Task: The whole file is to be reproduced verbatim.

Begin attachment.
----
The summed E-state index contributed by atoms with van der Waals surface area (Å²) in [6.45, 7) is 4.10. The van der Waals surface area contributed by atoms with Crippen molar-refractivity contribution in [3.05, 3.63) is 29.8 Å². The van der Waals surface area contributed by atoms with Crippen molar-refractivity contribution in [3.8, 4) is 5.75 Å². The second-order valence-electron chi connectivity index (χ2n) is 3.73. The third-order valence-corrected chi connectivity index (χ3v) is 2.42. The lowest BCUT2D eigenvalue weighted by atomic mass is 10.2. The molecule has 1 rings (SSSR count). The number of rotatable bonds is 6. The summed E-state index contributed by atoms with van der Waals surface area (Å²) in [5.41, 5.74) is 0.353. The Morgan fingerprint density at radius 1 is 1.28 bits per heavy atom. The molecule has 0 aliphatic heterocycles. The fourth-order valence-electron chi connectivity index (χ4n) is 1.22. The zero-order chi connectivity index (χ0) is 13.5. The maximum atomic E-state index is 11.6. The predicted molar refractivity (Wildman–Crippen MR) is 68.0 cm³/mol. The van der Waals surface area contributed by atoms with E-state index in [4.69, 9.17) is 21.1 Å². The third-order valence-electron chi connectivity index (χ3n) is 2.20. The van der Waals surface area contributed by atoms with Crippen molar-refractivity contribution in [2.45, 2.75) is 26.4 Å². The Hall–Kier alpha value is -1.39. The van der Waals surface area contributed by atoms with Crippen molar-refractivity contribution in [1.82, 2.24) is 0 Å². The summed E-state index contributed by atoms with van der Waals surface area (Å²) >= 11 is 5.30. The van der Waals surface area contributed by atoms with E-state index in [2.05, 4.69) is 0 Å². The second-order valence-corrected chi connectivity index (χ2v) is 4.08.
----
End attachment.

The summed E-state index contributed by atoms with van der Waals surface area (Å²) in [6.45, 7) is 4.10. The van der Waals surface area contributed by atoms with Crippen molar-refractivity contribution in [3.05, 3.63) is 29.8 Å². The van der Waals surface area contributed by atoms with Crippen molar-refractivity contribution in [3.8, 4) is 5.75 Å². The second-order valence-electron chi connectivity index (χ2n) is 3.73. The third-order valence-corrected chi connectivity index (χ3v) is 2.42. The lowest BCUT2D eigenvalue weighted by atomic mass is 10.2. The molecule has 1 rings (SSSR count). The number of rotatable bonds is 6. The summed E-state index contributed by atoms with van der Waals surface area (Å²) in [5.41, 5.74) is 0.353. The Morgan fingerprint density at radius 1 is 1.28 bits per heavy atom. The molecule has 0 aliphatic heterocycles. The fourth-order valence-electron chi connectivity index (χ4n) is 1.22. The zero-order chi connectivity index (χ0) is 13.5. The maximum atomic E-state index is 11.6. The predicted molar refractivity (Wildman–Crippen MR) is 68.0 cm³/mol. The van der Waals surface area contributed by atoms with E-state index in [4.69, 9.17) is 21.1 Å². The third-order valence-electron chi connectivity index (χ3n) is 2.20. The van der Waals surface area contributed by atoms with Crippen molar-refractivity contribution in [2.45, 2.75) is 26.4 Å². The Hall–Kier alpha value is -1.39. The van der Waals surface area contributed by atoms with Crippen molar-refractivity contribution in [1.82, 2.24) is 0 Å². The summed E-state index contributed by atoms with van der Waals surface area (Å²) >= 11 is 5.30. The van der Waals surface area contributed by atoms with E-state index in [2.05, 4.69) is 0 Å². The second-order valence-corrected chi connectivity index (χ2v) is 4.08.